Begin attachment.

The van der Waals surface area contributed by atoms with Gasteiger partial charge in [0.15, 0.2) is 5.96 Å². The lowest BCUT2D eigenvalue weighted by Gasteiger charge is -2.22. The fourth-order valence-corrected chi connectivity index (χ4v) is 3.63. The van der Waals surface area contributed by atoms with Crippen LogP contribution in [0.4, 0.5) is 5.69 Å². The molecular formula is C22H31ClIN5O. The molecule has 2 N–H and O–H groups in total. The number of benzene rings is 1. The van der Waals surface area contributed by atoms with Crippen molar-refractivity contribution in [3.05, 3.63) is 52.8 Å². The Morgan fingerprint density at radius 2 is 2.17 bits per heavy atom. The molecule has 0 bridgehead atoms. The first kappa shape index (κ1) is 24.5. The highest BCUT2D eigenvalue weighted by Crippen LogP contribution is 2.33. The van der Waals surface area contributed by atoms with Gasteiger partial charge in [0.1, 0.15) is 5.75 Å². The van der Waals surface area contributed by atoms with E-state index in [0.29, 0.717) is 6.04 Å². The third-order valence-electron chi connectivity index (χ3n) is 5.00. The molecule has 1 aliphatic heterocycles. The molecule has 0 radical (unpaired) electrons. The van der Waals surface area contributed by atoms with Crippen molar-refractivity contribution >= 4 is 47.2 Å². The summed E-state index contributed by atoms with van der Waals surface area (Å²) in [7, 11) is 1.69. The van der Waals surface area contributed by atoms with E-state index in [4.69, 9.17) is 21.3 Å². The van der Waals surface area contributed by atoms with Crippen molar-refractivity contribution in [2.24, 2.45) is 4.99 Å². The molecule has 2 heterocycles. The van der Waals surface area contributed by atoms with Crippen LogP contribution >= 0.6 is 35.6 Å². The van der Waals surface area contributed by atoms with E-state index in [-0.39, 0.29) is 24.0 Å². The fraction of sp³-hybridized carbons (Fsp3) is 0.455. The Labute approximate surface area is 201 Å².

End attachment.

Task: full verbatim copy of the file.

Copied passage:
The van der Waals surface area contributed by atoms with Gasteiger partial charge in [0.15, 0.2) is 5.96 Å². The lowest BCUT2D eigenvalue weighted by Gasteiger charge is -2.22. The fourth-order valence-corrected chi connectivity index (χ4v) is 3.63. The van der Waals surface area contributed by atoms with Crippen LogP contribution in [0.4, 0.5) is 5.69 Å². The molecular formula is C22H31ClIN5O. The molecule has 2 N–H and O–H groups in total. The number of benzene rings is 1. The van der Waals surface area contributed by atoms with Crippen molar-refractivity contribution in [3.05, 3.63) is 52.8 Å². The Morgan fingerprint density at radius 2 is 2.17 bits per heavy atom. The molecule has 0 bridgehead atoms. The first kappa shape index (κ1) is 24.5. The highest BCUT2D eigenvalue weighted by Crippen LogP contribution is 2.33. The van der Waals surface area contributed by atoms with Gasteiger partial charge in [0.1, 0.15) is 5.75 Å². The van der Waals surface area contributed by atoms with E-state index in [0.29, 0.717) is 6.04 Å². The third-order valence-electron chi connectivity index (χ3n) is 5.00. The molecule has 1 aliphatic heterocycles. The molecule has 0 radical (unpaired) electrons. The van der Waals surface area contributed by atoms with Crippen molar-refractivity contribution >= 4 is 47.2 Å². The summed E-state index contributed by atoms with van der Waals surface area (Å²) in [7, 11) is 1.69. The van der Waals surface area contributed by atoms with E-state index in [4.69, 9.17) is 21.3 Å². The van der Waals surface area contributed by atoms with Crippen molar-refractivity contribution in [2.24, 2.45) is 4.99 Å². The molecule has 2 heterocycles. The van der Waals surface area contributed by atoms with Crippen LogP contribution >= 0.6 is 35.6 Å². The van der Waals surface area contributed by atoms with E-state index in [-0.39, 0.29) is 24.0 Å². The fraction of sp³-hybridized carbons (Fsp3) is 0.455. The Labute approximate surface area is 201 Å².